Memories...not what they used to be, sometimes.

It's not likely much of the information from my days at edot has been saved or archived at that site due to 'political differences', but several of those here may remember the great work we were doing way back in the early days.

A pity; I have no copy of my "Uncontrolled Substances" thread, a satire of drugs from the 60's that were no longer available for some reason or another. I consider it some of my finest work.

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I have no copy of my "Uncontrolled Substances" thread, a satire of drugs from the 60's that were no longer available for some reason or another. I consider it some of my finest work.

LOL, that sound very interesting. Was it posted anywhere? Maybe one of those archive engines has captured it?

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It was a thread on my forum in the glory days before the revolution, and it all got erased (not by me) in anger when I was deemed the cause of all evil in the world. Ah, those were the days.....Many things have evolved from that starting point. Especially the online entheo community, which is vital and healthy.

I tried several years ago to see if it was archived anywhere, but to no avail.

There is one person who might have them, but we don't communicate.

I remember a few of the 'substances', but certainly not as completely as originally writtten. The article was a few thousand words and mentioned half a dozen substances that no longer exist

There was 4Q2 (some of you may remember this one from various April Fool's days postings on edot) the hostility drug, made by biker gangs during the notorious biker wars of the 60's & early 70's. The stuff made you mean and want to fight. It became extinct because the only people who knew how to make it got killed off in the wars. I am forever indebted to Lenny Bruce for his invention of the term 4Q2, which he actually used as the name of a front company he created in order to dodge the IRS and not pay taxes.

The only othe one I can remember is Dammitol, the apathy drug, but I don't care much about it. :huh:

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Begin semi-historical blather: My paper 'The Other Psychoactive Salvias' first published on the Lycaeum last century, and archived here on this site somewhere, I believe, lists 24 neo-clerodane diterpenoid contaning Salvia species from a chapter in an organic chemistry book entitled "Neo-clerodane diterpenoids in North American Salvia Species" as part of the article's content.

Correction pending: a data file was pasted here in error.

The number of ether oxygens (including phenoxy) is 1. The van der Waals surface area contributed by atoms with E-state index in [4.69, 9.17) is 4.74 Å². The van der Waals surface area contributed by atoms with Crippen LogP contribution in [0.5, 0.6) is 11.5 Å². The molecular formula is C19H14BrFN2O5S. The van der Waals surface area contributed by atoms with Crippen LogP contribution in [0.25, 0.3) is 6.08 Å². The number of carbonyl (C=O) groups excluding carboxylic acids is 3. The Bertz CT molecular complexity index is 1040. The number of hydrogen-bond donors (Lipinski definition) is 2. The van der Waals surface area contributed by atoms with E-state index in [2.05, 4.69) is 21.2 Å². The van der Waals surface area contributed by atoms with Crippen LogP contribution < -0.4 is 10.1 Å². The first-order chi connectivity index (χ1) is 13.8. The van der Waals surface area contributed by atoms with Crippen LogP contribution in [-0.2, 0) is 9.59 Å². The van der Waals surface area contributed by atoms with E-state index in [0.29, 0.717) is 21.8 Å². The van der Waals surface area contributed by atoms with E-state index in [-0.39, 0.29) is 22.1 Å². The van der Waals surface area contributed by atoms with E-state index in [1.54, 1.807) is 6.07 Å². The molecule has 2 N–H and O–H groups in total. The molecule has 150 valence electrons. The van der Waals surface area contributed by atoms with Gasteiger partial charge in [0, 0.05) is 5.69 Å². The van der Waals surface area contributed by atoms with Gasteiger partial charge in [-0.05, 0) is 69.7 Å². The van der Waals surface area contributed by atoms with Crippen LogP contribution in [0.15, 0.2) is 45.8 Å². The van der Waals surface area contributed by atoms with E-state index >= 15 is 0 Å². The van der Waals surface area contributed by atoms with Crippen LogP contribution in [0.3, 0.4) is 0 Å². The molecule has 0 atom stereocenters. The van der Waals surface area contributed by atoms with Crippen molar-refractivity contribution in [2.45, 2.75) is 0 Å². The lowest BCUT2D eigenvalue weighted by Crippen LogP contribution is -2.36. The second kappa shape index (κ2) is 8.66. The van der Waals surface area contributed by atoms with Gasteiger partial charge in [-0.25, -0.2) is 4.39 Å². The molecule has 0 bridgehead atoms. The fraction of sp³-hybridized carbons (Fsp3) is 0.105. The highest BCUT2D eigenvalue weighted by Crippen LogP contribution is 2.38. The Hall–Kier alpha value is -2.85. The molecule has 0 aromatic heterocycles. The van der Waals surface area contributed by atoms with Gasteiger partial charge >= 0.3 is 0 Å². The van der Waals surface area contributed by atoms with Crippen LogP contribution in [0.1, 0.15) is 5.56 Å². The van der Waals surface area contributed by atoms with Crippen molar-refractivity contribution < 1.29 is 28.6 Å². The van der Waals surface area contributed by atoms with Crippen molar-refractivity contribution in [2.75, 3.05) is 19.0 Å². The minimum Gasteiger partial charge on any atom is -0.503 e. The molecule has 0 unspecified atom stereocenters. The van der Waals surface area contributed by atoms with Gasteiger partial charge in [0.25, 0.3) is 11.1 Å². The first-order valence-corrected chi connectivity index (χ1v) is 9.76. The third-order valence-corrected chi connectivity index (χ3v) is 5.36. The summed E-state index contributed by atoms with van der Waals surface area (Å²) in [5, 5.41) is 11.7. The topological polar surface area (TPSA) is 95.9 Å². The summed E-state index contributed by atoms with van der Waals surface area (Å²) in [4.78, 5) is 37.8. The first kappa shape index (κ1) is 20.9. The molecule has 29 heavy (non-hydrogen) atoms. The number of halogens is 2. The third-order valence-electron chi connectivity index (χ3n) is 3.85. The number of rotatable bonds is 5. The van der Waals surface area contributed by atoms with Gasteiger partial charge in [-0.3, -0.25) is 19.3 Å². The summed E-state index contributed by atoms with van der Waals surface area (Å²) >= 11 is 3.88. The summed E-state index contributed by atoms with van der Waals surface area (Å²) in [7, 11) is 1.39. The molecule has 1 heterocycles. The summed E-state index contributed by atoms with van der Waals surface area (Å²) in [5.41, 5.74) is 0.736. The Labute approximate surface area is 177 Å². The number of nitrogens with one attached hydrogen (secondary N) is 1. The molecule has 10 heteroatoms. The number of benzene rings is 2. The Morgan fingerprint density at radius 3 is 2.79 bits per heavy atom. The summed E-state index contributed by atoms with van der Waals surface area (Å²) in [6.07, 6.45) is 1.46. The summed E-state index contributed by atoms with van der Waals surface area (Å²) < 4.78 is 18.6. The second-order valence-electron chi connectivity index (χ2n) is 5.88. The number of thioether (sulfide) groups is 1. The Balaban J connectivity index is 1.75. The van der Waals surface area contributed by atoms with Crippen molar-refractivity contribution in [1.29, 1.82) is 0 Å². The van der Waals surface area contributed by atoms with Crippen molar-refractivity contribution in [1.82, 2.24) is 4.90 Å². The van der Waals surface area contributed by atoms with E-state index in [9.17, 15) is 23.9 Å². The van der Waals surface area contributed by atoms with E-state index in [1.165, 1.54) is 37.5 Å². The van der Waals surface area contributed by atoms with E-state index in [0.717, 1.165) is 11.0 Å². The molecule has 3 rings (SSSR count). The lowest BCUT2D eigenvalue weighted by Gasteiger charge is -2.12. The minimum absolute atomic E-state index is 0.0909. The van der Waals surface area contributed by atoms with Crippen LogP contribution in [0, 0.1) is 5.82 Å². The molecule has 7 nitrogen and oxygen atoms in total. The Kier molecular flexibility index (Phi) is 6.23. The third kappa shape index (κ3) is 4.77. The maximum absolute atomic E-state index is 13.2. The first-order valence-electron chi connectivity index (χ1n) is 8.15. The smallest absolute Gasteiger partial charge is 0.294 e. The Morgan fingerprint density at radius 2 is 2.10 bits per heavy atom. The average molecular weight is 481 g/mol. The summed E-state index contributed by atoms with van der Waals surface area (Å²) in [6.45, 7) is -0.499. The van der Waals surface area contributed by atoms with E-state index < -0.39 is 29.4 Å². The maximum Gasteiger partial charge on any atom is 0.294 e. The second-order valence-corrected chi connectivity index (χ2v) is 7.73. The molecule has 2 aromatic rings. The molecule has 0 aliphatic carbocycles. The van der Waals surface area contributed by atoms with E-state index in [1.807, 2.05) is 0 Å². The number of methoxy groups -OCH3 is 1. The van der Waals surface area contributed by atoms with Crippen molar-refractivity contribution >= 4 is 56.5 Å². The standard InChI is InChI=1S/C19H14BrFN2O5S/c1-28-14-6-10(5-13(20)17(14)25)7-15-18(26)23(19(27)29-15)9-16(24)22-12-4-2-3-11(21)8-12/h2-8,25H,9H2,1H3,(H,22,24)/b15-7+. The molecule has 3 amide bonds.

This paper came about in response to an authority on S.d. saying there were no other active Salvia species and he didn't even need try the ones I mentioned as active to know they didn't work.

He later conducted a 'double blind study' of these plants and similar placebos, and when the results were judged (guess who did the judging) 50% of those who tried the species I mentioned stated they were active, so the authority wrote the results off as placebo, although in real clinical trials placebo effect tops out around 30-35% and anything over 35% is considered efficacious. You can check this out for yourselves.

I dropped the arguement as it was going nowhere, but the very next year at an S.d conference sponsored by this authority, Jonathan Ott got up and delivered a talk called 'The Other Psychoactive Salvias' in which he stated that the 4 species I specifically mentioned in my paper of the same name, (and published one year earlier) were indeed active. After that, there was no more arguement from the authority. We actually became friends, sort of. At least we still communicate, occasionally. End semi-etc blather.